The CFLPA says that some teams will have a “significant competitive advantage” if training camps are allowed to open without a new collective bargaining agreement.
In a letter sent to the league’s general managers and coaches, CFLPA executive director Brian Ramsay says while the players want to reach a settlement with the league, they are preparing for job action after 97 per cent voted in favour of a strike.
With the current deal with the CFL set to expire on May 18 – the day before training camps are set to open – players in B.C., Saskatchewan, Manitoba and Quebec have been instructed not to show up to training camp while players in Alberta and Ontario will have to report due to provincial labour laws.
That means that union members on the B.C. Lions, Saskatchewan Roughriders, Winnipeg Blue Bombers and Montreal Alouettes won’t attend training camp while players on Edmonton Eskimos, Calgary Stampeders, Toronto Argonauts, Hamilton Tiger-Cats and Ottawa Redblacks have been advised by the CFLPA to show up for camp, then go on strike on May 23.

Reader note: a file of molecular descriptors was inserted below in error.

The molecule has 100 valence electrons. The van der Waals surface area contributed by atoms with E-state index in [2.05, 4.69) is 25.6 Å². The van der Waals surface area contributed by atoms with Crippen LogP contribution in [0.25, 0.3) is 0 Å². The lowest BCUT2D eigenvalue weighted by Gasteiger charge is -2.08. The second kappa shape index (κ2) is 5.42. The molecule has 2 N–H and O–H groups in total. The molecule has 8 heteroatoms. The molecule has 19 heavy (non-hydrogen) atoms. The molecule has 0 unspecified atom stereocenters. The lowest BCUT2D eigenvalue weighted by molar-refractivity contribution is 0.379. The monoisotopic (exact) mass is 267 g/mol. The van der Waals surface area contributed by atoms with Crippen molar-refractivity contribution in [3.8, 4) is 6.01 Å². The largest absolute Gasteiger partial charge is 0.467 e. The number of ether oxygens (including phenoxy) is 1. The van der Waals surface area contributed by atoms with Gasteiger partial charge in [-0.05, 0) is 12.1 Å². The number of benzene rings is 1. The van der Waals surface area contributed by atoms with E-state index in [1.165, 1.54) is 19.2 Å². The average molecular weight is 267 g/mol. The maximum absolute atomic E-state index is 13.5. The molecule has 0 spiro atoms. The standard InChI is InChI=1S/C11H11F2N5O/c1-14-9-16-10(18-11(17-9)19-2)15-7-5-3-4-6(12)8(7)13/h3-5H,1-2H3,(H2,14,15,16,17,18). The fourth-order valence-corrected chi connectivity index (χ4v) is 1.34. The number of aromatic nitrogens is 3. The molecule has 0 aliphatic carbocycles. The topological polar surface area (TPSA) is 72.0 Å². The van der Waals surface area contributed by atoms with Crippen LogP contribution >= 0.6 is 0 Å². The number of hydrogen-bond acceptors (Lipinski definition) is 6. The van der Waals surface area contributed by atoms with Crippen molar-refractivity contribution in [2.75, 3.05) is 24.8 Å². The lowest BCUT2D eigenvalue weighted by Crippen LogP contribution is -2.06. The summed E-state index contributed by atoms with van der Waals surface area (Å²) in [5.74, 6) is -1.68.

“We have brought this timing issue to the attention of the CFL and stated that in our opinion, it would cause an extremely unfair advantage to certain clubs as they prepare for the 2019 season we argue that it would be in everyone’s best interest to have all clubs follow the same guidelines until the solution to an impasse has been found,” Ramsay wrote. “The CFL has declined that request and we are prepared to move forward as described above.”
The letter was first reported by Jeff Hamilton of the Winnipeg Free Press and here it is in its entirety.